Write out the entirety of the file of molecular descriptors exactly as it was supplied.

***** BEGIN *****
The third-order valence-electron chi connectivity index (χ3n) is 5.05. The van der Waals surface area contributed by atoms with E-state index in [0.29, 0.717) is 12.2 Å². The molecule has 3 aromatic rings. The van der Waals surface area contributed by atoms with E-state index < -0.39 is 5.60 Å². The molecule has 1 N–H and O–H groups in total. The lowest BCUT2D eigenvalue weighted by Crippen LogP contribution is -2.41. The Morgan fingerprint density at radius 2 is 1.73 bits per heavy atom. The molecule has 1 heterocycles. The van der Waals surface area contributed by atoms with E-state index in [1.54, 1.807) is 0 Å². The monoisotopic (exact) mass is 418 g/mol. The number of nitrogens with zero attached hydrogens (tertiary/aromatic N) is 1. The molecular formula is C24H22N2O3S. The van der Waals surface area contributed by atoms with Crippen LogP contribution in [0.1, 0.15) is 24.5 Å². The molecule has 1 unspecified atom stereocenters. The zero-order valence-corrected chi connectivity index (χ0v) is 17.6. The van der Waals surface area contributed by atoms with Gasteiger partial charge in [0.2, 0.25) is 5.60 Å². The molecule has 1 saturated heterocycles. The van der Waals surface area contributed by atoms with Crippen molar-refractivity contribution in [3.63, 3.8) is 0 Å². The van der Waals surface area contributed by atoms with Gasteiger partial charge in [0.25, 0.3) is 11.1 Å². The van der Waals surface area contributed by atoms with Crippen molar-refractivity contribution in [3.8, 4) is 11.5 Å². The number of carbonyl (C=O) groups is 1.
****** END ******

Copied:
The third-order valence-electron chi connectivity index (χ3n) is 5.05. The van der Waals surface area contributed by atoms with E-state index in [0.29, 0.717) is 12.2 Å². The molecule has 3 aromatic rings. The van der Waals surface area contributed by atoms with E-state index < -0.39 is 5.60 Å². The molecule has 1 N–H and O–H groups in total. The lowest BCUT2D eigenvalue weighted by Crippen LogP contribution is -2.41. The Morgan fingerprint density at radius 2 is 1.73 bits per heavy atom. The molecule has 1 heterocycles. The van der Waals surface area contributed by atoms with E-state index in [1.54, 1.807) is 0 Å². The monoisotopic (exact) mass is 418 g/mol. The number of nitrogens with zero attached hydrogens (tertiary/aromatic N) is 1. The molecular formula is C24H22N2O3S. The van der Waals surface area contributed by atoms with Crippen LogP contribution in [0.1, 0.15) is 24.5 Å². The molecule has 1 unspecified atom stereocenters. The zero-order valence-corrected chi connectivity index (χ0v) is 17.6. The van der Waals surface area contributed by atoms with Gasteiger partial charge in [0.2, 0.25) is 5.60 Å². The molecule has 1 saturated heterocycles. The van der Waals surface area contributed by atoms with Crippen molar-refractivity contribution in [3.63, 3.8) is 0 Å². The van der Waals surface area contributed by atoms with Gasteiger partial charge in [0.25, 0.3) is 11.1 Å². The van der Waals surface area contributed by atoms with Crippen molar-refractivity contribution in [3.8, 4) is 11.5 Å². The number of carbonyl (C=O) groups is 1.